It was also while in France that Erwee received a message informing him he would be contracted by the Durban Qalanders, a franchise in the T20 Global League, as a replacement for the injured Daryn Dupavillon. Erwee had been "disappointed not to be picked up" in the draft, which took place in late August, and saw this as a second chance to make a name on a big stage.

He had already shown solid twenty-over credentials, finishing as the leading run-scorer in the Africa T20 Cup. His province, Kwa-Zulu Natal Inland, won the tournament and Erwee said semi-professional players - the category he fell under not long ago - valued the event highly. "Guys train so hard and prepare so well for the Africa Cup," he said. "Amateur cricketers don't often get the chance to showcase their talents on TV so this is big for us."

The T20 Global League would have been several times bigger. But two days after Erwee received news he was going to be part of it, the tournament was postponed. In its place, CSA moved forward the franchise T20 - usually a low-profile affair, which clashed with international fixtures thus making the national players unavailable. This time, all internationals were available, but in the opening week it was Erwee and his reverse-paddle that dominated the headlines.

"I wouldn't say I practice that shot because in net sessions if you do something like that and you miss the ball, the coach will analyse it and ask you why you don't hit the ball down the ground instead," he said. "So rather save that stuff for match day and by the time you get off the field, hopefully the coach would have forgotten about it."

But few are going to forget about Erwee's shot-selection now. Already, he is having the summer of his career. He believes he is finally "grasping my own game properly," and he has reason to believe he has a shot at achieving his dream of playing for South Africa. And he did don the green and gold recently, representing the country in a victorious campaign at the Hong Kong World Sixes tournament last month.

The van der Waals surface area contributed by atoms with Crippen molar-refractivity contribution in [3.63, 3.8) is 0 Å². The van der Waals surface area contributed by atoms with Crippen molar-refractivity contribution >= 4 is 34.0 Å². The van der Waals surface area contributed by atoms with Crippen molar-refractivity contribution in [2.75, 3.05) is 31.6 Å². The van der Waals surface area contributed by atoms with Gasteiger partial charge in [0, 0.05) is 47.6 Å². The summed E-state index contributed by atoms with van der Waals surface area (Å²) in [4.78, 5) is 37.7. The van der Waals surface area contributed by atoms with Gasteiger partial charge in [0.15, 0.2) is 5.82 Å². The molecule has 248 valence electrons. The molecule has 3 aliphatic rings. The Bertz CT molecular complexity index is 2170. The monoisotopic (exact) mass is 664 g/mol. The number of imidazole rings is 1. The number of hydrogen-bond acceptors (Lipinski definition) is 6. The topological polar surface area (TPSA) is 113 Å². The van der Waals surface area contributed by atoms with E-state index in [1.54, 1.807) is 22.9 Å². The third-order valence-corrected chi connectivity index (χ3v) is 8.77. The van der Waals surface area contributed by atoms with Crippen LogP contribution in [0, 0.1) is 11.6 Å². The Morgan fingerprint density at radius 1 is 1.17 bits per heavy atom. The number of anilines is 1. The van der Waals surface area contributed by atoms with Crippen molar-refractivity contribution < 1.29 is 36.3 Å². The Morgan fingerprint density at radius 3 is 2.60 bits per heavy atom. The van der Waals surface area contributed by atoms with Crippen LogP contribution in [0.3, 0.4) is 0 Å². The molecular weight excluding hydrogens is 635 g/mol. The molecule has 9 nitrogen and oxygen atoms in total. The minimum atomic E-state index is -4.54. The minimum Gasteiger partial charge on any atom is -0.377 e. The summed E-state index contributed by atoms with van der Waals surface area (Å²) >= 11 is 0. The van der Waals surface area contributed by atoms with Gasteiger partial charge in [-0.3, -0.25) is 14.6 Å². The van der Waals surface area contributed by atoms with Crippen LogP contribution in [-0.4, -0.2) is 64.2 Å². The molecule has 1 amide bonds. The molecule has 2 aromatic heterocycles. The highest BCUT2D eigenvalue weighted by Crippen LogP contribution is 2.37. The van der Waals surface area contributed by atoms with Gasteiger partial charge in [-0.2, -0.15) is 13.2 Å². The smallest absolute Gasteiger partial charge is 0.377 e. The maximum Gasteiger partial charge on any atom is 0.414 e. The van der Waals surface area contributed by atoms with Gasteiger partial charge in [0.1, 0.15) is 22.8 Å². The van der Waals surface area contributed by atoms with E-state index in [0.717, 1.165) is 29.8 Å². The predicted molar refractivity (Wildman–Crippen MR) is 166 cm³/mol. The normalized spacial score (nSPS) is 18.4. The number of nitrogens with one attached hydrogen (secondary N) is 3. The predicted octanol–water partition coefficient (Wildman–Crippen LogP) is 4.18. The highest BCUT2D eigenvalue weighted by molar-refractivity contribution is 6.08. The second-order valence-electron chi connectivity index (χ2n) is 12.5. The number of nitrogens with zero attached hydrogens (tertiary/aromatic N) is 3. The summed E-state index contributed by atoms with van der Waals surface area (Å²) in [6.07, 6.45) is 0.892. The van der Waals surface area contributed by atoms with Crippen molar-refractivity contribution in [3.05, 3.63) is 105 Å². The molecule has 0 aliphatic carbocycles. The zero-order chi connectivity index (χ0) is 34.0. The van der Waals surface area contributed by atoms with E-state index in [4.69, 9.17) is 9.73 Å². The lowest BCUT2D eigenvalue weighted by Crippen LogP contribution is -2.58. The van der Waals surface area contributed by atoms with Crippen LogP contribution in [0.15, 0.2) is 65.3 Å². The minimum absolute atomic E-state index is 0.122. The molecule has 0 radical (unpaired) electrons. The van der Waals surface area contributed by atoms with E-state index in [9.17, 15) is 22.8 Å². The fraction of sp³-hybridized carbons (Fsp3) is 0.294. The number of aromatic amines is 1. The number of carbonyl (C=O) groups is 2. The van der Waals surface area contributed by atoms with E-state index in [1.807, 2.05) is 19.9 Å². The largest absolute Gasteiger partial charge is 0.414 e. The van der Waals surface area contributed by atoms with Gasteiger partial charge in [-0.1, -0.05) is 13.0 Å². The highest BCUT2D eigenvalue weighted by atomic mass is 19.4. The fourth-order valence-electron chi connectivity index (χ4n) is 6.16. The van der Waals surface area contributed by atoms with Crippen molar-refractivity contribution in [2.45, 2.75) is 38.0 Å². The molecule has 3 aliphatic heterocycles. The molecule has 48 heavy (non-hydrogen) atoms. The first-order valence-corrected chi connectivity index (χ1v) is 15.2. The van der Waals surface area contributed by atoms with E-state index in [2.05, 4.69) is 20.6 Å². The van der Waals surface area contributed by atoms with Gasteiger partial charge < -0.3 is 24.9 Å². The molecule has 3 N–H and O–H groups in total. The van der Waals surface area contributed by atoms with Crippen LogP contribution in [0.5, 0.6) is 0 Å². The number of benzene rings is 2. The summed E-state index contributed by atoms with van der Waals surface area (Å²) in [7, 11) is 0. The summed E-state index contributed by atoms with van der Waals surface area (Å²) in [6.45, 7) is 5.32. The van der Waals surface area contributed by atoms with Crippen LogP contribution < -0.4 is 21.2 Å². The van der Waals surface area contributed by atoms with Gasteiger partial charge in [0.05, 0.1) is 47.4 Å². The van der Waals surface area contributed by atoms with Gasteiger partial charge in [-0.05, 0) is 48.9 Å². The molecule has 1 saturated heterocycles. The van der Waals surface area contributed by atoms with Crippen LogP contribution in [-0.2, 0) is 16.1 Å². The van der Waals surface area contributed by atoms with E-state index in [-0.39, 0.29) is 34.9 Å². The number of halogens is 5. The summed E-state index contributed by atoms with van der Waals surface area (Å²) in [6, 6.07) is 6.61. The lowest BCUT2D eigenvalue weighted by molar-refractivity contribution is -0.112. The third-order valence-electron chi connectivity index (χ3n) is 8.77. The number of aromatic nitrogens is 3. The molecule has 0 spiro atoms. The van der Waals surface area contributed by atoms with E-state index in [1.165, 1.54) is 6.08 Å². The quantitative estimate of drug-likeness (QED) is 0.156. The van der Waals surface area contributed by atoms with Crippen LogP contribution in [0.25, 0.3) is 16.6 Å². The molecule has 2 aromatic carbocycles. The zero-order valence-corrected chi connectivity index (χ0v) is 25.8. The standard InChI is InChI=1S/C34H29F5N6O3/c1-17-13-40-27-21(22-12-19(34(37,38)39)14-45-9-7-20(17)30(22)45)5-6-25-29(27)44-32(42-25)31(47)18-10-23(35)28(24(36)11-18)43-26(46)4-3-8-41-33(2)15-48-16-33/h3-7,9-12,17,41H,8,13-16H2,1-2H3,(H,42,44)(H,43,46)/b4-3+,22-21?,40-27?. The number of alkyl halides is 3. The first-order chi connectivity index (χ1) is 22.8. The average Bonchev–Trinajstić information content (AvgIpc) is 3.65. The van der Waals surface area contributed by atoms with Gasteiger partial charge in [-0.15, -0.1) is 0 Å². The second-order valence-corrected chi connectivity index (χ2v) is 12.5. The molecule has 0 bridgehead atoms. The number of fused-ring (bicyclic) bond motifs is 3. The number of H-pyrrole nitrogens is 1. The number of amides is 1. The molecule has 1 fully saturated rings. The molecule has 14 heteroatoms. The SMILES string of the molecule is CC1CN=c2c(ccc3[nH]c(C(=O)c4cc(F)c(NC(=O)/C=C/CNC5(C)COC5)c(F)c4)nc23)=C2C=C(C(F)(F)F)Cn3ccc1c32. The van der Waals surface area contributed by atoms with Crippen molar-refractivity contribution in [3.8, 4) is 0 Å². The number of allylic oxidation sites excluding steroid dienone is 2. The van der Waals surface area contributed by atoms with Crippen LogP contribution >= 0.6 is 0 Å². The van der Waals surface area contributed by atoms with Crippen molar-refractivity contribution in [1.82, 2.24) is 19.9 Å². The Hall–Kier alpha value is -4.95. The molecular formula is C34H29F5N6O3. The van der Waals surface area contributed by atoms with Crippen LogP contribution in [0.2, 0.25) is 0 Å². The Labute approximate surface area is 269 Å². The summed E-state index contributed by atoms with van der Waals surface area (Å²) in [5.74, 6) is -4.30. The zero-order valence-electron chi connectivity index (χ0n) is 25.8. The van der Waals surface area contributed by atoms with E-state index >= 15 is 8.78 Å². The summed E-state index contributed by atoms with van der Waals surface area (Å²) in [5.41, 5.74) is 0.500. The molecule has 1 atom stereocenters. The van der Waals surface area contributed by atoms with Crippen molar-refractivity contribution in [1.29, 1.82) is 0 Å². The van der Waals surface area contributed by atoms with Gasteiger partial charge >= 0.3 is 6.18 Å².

South Africa boast a strong and mostly settled batting line-up, but Erwee, 28, can take heart from the fact that new coach Ottis Gibson is open to experimentation - especially in shorter formats - as he seeks to widen the player pool ahead of the World Cup. Erwee needs to look no further than his team-mate Robbie Frylinck for proof that anything is possible. Frylinck made his T20I debut at the age of 33 after Gibson asked around for a reliable white-ball bowler. Though Frylinck did not make a big impression, Gibson stressed that his experience, and that of others like him, would come in handy. "If I look at Robbie, he sticks to the basics and he has been consistent year after year," Erwee said. "I've just got to keep doing what I am doing."

The good news for South African cricket is that Erwee plans on doing that in his home country, despite attempts to persuade him to seek a future on the county circuit. "Jason has pushed me to stay there and see if I can get a deal but it is my dream to play for South Africa."

And to play against Roy. "Every time he scores runs, I tell him you're another hundred ahead of me but we keep it light banter," Erwee said. "It's a good way for me to see that maybe I'm not that far away."

Firdose Moonda is ESPNcricinfo's South Africa correspondent